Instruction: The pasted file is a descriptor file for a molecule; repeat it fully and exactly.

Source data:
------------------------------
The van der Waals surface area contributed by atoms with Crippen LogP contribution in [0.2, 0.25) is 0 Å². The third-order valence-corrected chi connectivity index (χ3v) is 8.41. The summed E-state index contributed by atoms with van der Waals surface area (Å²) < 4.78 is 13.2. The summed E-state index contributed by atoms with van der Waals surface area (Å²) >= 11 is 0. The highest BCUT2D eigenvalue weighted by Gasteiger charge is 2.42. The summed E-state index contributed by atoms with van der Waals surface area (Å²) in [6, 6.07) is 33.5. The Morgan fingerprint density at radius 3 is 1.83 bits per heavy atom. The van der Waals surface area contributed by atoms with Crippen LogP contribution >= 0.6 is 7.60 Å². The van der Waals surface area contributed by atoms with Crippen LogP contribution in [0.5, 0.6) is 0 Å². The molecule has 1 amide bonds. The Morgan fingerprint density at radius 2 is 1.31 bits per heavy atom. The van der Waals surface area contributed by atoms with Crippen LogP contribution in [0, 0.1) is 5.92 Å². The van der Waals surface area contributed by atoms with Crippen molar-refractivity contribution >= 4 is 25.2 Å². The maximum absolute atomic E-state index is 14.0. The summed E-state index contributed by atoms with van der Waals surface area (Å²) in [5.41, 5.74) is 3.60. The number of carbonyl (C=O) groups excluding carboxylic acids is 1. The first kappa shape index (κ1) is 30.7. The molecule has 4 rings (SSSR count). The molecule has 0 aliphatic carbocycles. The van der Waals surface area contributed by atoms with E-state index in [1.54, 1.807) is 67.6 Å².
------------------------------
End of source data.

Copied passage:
The van der Waals surface area contributed by atoms with Crippen LogP contribution in [0.2, 0.25) is 0 Å². The third-order valence-corrected chi connectivity index (χ3v) is 8.41. The summed E-state index contributed by atoms with van der Waals surface area (Å²) < 4.78 is 13.2. The summed E-state index contributed by atoms with van der Waals surface area (Å²) >= 11 is 0. The highest BCUT2D eigenvalue weighted by Gasteiger charge is 2.42. The summed E-state index contributed by atoms with van der Waals surface area (Å²) in [6, 6.07) is 33.5. The Morgan fingerprint density at radius 3 is 1.83 bits per heavy atom. The van der Waals surface area contributed by atoms with Crippen LogP contribution >= 0.6 is 7.60 Å². The van der Waals surface area contributed by atoms with Crippen LogP contribution in [0.5, 0.6) is 0 Å². The molecule has 1 amide bonds. The Morgan fingerprint density at radius 2 is 1.31 bits per heavy atom. The van der Waals surface area contributed by atoms with Crippen LogP contribution in [0, 0.1) is 5.92 Å². The van der Waals surface area contributed by atoms with Crippen molar-refractivity contribution >= 4 is 25.2 Å². The maximum absolute atomic E-state index is 14.0. The summed E-state index contributed by atoms with van der Waals surface area (Å²) in [5.41, 5.74) is 3.60. The number of carbonyl (C=O) groups excluding carboxylic acids is 1. The first kappa shape index (κ1) is 30.7. The molecule has 4 rings (SSSR count). The molecule has 0 aliphatic carbocycles. The van der Waals surface area contributed by atoms with E-state index in [1.54, 1.807) is 67.6 Å².